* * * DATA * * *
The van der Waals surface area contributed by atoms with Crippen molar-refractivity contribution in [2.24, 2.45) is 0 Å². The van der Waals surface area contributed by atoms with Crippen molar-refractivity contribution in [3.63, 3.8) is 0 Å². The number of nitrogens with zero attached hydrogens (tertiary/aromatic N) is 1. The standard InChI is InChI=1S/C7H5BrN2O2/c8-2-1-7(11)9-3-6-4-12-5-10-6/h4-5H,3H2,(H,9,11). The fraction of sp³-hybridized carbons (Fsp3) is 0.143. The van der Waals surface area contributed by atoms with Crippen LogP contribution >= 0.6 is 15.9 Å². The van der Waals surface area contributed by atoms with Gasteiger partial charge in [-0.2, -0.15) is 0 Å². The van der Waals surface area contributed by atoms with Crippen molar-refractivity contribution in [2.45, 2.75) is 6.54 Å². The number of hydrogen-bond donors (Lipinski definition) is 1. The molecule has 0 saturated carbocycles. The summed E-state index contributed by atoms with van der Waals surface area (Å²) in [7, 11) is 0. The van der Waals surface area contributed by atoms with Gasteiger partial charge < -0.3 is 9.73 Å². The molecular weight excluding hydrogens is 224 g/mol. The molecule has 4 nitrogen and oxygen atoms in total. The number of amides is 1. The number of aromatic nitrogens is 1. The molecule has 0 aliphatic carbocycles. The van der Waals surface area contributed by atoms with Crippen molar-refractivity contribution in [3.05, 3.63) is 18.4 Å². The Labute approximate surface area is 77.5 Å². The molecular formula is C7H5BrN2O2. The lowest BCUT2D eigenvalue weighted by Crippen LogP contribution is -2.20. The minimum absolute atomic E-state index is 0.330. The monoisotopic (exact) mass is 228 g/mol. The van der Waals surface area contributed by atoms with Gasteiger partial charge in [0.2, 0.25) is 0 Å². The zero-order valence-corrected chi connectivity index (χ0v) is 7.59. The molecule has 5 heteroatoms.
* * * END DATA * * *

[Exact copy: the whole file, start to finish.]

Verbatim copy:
The van der Waals surface area contributed by atoms with Crippen molar-refractivity contribution in [2.24, 2.45) is 0 Å². The van der Waals surface area contributed by atoms with Crippen molar-refractivity contribution in [3.63, 3.8) is 0 Å². The number of nitrogens with zero attached hydrogens (tertiary/aromatic N) is 1. The standard InChI is InChI=1S/C7H5BrN2O2/c8-2-1-7(11)9-3-6-4-12-5-10-6/h4-5H,3H2,(H,9,11). The fraction of sp³-hybridized carbons (Fsp3) is 0.143. The van der Waals surface area contributed by atoms with Crippen LogP contribution >= 0.6 is 15.9 Å². The van der Waals surface area contributed by atoms with Gasteiger partial charge in [-0.2, -0.15) is 0 Å². The van der Waals surface area contributed by atoms with Crippen molar-refractivity contribution in [2.45, 2.75) is 6.54 Å². The number of hydrogen-bond donors (Lipinski definition) is 1. The molecule has 0 saturated carbocycles. The summed E-state index contributed by atoms with van der Waals surface area (Å²) in [7, 11) is 0. The van der Waals surface area contributed by atoms with Gasteiger partial charge < -0.3 is 9.73 Å². The molecular weight excluding hydrogens is 224 g/mol. The molecule has 4 nitrogen and oxygen atoms in total. The number of amides is 1. The number of aromatic nitrogens is 1. The molecule has 0 aliphatic carbocycles. The van der Waals surface area contributed by atoms with Crippen molar-refractivity contribution in [3.05, 3.63) is 18.4 Å². The Labute approximate surface area is 77.5 Å². The molecular formula is C7H5BrN2O2. The lowest BCUT2D eigenvalue weighted by Crippen LogP contribution is -2.20. The minimum absolute atomic E-state index is 0.330. The monoisotopic (exact) mass is 228 g/mol. The van der Waals surface area contributed by atoms with Gasteiger partial charge in [0.2, 0.25) is 0 Å². The zero-order valence-corrected chi connectivity index (χ0v) is 7.59. The molecule has 5 heteroatoms.